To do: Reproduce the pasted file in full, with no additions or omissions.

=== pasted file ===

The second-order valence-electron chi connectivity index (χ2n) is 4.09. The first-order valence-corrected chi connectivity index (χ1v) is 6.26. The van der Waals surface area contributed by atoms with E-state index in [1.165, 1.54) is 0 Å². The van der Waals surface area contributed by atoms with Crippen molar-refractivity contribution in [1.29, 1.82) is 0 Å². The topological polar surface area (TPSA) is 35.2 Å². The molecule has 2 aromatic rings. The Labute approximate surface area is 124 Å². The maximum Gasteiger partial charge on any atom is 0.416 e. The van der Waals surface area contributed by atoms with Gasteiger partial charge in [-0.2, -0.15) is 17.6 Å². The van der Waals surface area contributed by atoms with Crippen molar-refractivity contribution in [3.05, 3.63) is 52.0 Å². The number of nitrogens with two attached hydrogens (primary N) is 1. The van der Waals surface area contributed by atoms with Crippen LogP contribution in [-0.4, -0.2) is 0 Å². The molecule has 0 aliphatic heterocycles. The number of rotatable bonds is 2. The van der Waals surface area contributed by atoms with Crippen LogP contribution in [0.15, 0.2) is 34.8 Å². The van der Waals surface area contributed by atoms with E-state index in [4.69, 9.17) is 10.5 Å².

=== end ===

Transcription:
The second-order valence-electron chi connectivity index (χ2n) is 4.09. The first-order valence-corrected chi connectivity index (χ1v) is 6.26. The van der Waals surface area contributed by atoms with E-state index in [1.165, 1.54) is 0 Å². The van der Waals surface area contributed by atoms with Crippen molar-refractivity contribution in [1.29, 1.82) is 0 Å². The topological polar surface area (TPSA) is 35.2 Å². The molecule has 2 aromatic rings. The Labute approximate surface area is 124 Å². The maximum Gasteiger partial charge on any atom is 0.416 e. The van der Waals surface area contributed by atoms with Gasteiger partial charge in [-0.2, -0.15) is 17.6 Å². The van der Waals surface area contributed by atoms with Crippen molar-refractivity contribution in [3.05, 3.63) is 52.0 Å². The number of nitrogens with two attached hydrogens (primary N) is 1. The van der Waals surface area contributed by atoms with Crippen LogP contribution in [-0.4, -0.2) is 0 Å². The molecule has 0 aliphatic heterocycles. The number of rotatable bonds is 2. The van der Waals surface area contributed by atoms with Crippen LogP contribution in [0.15, 0.2) is 34.8 Å². The van der Waals surface area contributed by atoms with E-state index in [4.69, 9.17) is 10.5 Å².